One day, Rabbi Isser Zalman Meltzer, head of Eitz Chaim Yeshiva in Jerusalem, paid a visit to Rav Yosef Chaim Sonnenfeld. When Rabbi Meltzer arrived at the Rav’s home, the Rav was not there. His family told Rabbi Meltzer that he had gone to immerse in the mikvah, and he’d be back shortly. When he returned, Rabbi Meltzer asked him, “Since when do you go to mikvah so often? You’re not a chossid!” Rav Sonnenfeld replied, “In the Talmud, Tractate Brochos 47b, it says that if a convert is circumcised but has not yet immersed in a mikvah, he is not yet Jewish. It is the mikvah that makes him Jewish. If the mikvah is so powerful that it can make a non-Jew Jewish, imagine what it can do for someone who is already Jewish!”
Leviticus 15:16 …
וְ רָ חַ ץ בַּ מַּ יִ ם אֶ ת כָּל בְּ שָׂ רוֹ
…And he shall immerse all his flesh in water… Maimonides Positive Commandment # 109 Rambam’s 109th commandment is that we are commanded to immerse in the waters of a mikvah and thereby be purified from any impurities. The source of this commandment is the above verse, “He shall immerse all his flesh in water.” What is the secret of the mikvah’s transformative power? We will explore the answer to five different levels of understanding.
– The Surface Level The Rambam rules that immersion in a mikvah itself is not an obligation; rather, one who wants to be purified has a mitzvah to immerse in a mikvah. The Chinuch, a commentary on the mitzvot, says that even though one doesn’t have to immerse in a mikvah, one who is pious, who has truly accepted the yoke of Heaven, will immerse. The mikvah purifies in two ways: 1) Just as water washes away stains on clothing, so too the waters of the mikvah wash away spiritual stains. 2) Before the world was created, it was submerged in water. The same is true of a child in the womb. When a person enters the mikvah, they enter a state of the world yet unborn. When they emerge, they experience a rebirth, rising from the waters pure as a newborn baby. Pshat
– The Level of Hints At the end of his Laws of Mikvaos, Rambam says that if a person resolves in his heart to purify his soul, as soon as he makes this resolution and brings his soul into pure waters, he becomes purified. The pure waters of the mikvah hint here at the pure waters of the Torah. Just as one must immerse wholly in the waters of mikvah to become pure, so, too, when a person resolves to leave behind the foolishness of the world, he must immerse himself totally in the waters of Torah. The Rebbe teaches that, according to the Oral Law, a mikvah must measure 40 The se’ah or Remez seah (Hebrew: סאה), plural se’im is a unit of dry measure of ancient origin found in the Torah and in Halakha (Jewish law), which equals one-third of an ephah, or bath. In layman’s terms, it is equal to the capacity of 144 medium-sized eggs, or what is equal in volume to about 9 US quarts (8.5 liters)., which is the amount of water it takes to cover the entire body. Why 40 se’ah? Because 40 is the number of Torah: Moshe spent 40 days on the mountain receiving the Torah. When we enter into 40 se’ah of a mikvah, it reminds us to study Torah. The Rebbe also points out that the Oral law starts with the letter Mem and ends with the letter Mem, which has a numerical value of 40. When a person immerses fully in Torah, he becomes pure. A student of the Gaon, Reb Schachne of Lublin, came to him and told Reb Schachne that he’d been having problems concentrating on his Torah study. Reb Schachne told his student that he should be scrupulous about immersing in the mikvah, and it would make his mind sharp for Torah study and his heart open to the gateways of prayer. Mikvah represents knowledge of the Torah.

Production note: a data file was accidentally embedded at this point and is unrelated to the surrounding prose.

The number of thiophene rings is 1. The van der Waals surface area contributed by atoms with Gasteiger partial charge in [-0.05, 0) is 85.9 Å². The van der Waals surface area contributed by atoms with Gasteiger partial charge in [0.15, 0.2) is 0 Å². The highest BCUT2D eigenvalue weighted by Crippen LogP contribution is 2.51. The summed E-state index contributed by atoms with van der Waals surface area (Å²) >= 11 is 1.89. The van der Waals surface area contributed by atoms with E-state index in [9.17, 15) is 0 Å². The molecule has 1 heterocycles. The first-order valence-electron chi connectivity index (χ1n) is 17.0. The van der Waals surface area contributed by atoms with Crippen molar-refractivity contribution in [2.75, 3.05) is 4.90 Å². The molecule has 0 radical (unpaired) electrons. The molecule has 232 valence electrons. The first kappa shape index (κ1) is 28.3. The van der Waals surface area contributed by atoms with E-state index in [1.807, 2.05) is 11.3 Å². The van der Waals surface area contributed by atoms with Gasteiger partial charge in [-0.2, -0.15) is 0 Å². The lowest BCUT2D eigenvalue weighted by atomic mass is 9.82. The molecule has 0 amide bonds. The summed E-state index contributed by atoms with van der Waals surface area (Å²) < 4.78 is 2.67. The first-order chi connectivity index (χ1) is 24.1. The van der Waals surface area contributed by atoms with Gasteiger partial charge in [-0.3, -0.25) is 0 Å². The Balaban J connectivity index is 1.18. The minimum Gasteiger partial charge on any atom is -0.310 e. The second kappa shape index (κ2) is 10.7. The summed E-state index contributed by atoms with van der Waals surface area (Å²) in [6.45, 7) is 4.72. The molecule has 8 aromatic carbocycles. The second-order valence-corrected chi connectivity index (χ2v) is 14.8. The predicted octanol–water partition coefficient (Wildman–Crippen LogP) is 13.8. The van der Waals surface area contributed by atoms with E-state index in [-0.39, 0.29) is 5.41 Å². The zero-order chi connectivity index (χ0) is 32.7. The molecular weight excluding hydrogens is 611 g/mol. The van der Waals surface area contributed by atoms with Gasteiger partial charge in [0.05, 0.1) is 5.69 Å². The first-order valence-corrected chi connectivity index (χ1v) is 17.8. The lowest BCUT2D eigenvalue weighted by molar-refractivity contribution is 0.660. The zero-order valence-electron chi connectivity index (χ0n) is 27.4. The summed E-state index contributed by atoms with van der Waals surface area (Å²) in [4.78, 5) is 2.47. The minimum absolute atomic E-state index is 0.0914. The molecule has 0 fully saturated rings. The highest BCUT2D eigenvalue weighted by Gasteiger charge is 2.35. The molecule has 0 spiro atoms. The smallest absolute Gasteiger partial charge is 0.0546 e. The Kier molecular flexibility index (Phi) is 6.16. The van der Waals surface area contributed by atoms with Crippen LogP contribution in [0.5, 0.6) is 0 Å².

– The Homiletic Level Our verse says, “And he shall immerse in water his entire flesh” – a person must enter the mikvah so that their entire body is covered by its waters. The Talmud says that this amount is 1 cubit x 1 cubit x 3 cubits, or 40 se’ah. Tosafos in Tractate Ervin, however, says that this amount covers only up to a person’s neck, not their head. The Torah says that the water must cover a person’s entire body when they immerse. How can this be? The answer is that we must make an effort in order to immerse our heads and become pure. Drush
The Rebbe Explains; the reason a person came to sin in the first place is that he “lost his head.” Otherwise, he would not have come to sin, to impurity. As the Talmud states, “A person doesn’t commit a sin unless a spirit of folly enters him.” “